Women’s relationship to definitions of social class is notoriously difficult to define. To define their place in the social hierarchy as dependent on their husbands’ or fathers’ status may be sociologically problematic, but it is clear from Hinton’s account that this assumed status did define social class during and immediately after the war. Lady Reading is a fascinating example of one who played this card to its utmost effect. Hinton’s biography of Lady Reading, which underpins the first part of the book, highlights the strange combination of eastern mysticism she retained from her early years in Constantinople with a practical Christianity that produced her individual style of leadership. Lady Reading’s social status was clearly derived from that of her husband. Although of middle-class origin she had to earn her own living after the First World War. She was employed as secretary to Lord Reading, becoming indispensable to this Liberal politician who was briefly Foreign Secretary in MacDonald’s national government. The brief marriage before widowhood (she was 27 and he 70) left her involved in the elevated social networks of her late husband, which enabled her to put her energies to immediate use in the organisation of the Personal Service League. She was therefore the obvious choice when the decision was made to recruit women to assist in ARP (Air Raid Precautions) work.
The administrative structure of the WVS was based on eleven civil defence regions with a volunteer organiser and paid administrator supervising the work of volunteer centre organisers. As a government-funded organisation that relied on volunteer workers, the WVS brought together women from other organisations, most notably the Women’s Institutes, Townswomen’s Guilds and the Guiding movement. Local leadership was largely drawn from women who were already leaders of other organisations and a clear hierarchy of command was established from the central offices in Tothill Street, London. Expenses paid included re-imbursement of first-class railway travel, indicative of the lifestyle of the women involved. The familiar green uniforms reflected the status of those entitled to wear them.
James Hinton has undertaken an in-depth study of the regional archives of the WVS, which are more comprehensive than many other associations. Strangely the London archives are missing, but this ensures that the relationship between the regions, even those in the far north-east of England, and the centre is highlighted. The study also omits Scotland, Wales and Northern Ireland, but the regional differences that become apparent within England provide a useful framework within which further local studies might be located. It is doubtful whether more wide-ranging geographical analysis would have contributed significantly to this discussion.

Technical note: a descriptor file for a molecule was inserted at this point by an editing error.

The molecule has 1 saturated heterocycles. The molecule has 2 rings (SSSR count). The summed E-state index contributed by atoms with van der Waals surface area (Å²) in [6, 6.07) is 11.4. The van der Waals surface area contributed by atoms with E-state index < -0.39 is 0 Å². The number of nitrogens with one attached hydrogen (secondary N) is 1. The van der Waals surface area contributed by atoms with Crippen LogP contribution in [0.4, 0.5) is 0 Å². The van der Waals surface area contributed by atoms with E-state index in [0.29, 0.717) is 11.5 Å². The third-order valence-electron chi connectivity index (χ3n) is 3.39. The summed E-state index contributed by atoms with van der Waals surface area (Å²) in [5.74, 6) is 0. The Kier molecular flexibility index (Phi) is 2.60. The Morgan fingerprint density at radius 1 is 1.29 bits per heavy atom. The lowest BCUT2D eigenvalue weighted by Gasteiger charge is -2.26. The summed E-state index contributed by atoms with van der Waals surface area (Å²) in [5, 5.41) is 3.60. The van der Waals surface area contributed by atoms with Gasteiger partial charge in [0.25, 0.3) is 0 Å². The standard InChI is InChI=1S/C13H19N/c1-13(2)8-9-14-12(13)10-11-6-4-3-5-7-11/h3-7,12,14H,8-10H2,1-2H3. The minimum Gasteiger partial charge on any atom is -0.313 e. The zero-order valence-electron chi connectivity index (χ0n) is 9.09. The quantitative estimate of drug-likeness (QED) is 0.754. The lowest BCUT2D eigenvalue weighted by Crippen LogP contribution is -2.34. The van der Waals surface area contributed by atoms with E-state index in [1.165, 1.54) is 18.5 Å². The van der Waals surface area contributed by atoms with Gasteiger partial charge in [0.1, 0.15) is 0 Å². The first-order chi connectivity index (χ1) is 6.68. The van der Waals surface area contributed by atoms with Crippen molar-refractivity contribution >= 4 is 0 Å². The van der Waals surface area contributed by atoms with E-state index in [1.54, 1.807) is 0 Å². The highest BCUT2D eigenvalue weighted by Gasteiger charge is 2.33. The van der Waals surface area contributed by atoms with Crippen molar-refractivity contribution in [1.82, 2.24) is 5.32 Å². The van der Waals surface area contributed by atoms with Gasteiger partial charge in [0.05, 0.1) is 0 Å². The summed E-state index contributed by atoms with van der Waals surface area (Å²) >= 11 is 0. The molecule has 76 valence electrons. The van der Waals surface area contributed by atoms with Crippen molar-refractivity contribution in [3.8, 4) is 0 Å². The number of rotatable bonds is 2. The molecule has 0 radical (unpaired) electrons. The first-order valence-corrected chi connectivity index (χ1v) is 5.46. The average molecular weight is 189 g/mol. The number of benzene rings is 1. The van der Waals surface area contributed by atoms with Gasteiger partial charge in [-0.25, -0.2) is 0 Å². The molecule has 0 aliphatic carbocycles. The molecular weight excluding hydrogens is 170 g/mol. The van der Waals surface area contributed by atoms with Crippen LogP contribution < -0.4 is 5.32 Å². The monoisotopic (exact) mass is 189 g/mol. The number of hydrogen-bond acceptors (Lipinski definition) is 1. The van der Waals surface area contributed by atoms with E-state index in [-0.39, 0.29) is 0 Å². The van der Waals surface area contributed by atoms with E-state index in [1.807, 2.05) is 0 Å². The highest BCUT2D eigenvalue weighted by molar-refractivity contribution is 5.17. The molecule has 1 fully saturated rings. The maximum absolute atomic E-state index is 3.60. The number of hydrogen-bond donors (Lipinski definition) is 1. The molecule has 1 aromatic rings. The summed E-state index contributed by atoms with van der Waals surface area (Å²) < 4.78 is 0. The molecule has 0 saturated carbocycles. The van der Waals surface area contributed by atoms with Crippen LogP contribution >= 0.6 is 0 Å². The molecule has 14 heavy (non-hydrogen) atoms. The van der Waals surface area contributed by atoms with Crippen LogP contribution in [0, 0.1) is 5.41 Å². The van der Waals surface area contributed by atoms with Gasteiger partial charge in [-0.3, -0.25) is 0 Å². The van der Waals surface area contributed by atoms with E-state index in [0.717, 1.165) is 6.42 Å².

Fortunately for the historian, the ‘weeding ‘ of the archive was left to the WVS itself and, as a result, far more material has been retained than the familiar committee minutes and public statements. This mass of documentation has enabled the author to detail the sometimes less than friendly relations between the centre and the regions and to explore the nuances of the interpersonal networks and mores of the urban and rural elites who formed the leadership of the WVS. The detailed primary material underpinning the book provides more than enough evidence for the significance of personality, politics and idiosyncratic local social networks in understanding the deep-seated continuities of social class.
Many of the women who joined the WVS leadership belonged to non-partisan organisations like the Women’s Institute. Hinton nevertheless interrogates the role of party politics within the supposedly non-partisan, but state-funded, WVS. He argues that with the rise of the professional society and the democratisation of local party politics the social elites had withdrawn from local political involvement with the lower echelons yet still maintained their superior social status within the region. Labour party women apparently found it particularly irksome to work with the WVS; they were far more politically active than their conservative counterparts but had equally forceful personalities amongst their leadership. Hinton however points out that Labour party supporters amongst the WVS leadership tended to be middle-class, thus not compromising the dominance of this group. Hinton indeed asks whether the presence of working class women who did join the WVS simply acted to reflect and confirm the superiority of the middle-class members. The experience of the practice of middle-class philanthropy was still in working-class memory. As Hinton observes, ‘it is difficult to exaggerate the hatred with which Labour women viewed philanthropy and the de haute en bas condescension involved’.(p. 71) However the regional differences are important in that Coventry and Leicester who did have Labour women leaders maintained much better relations with Labour councils.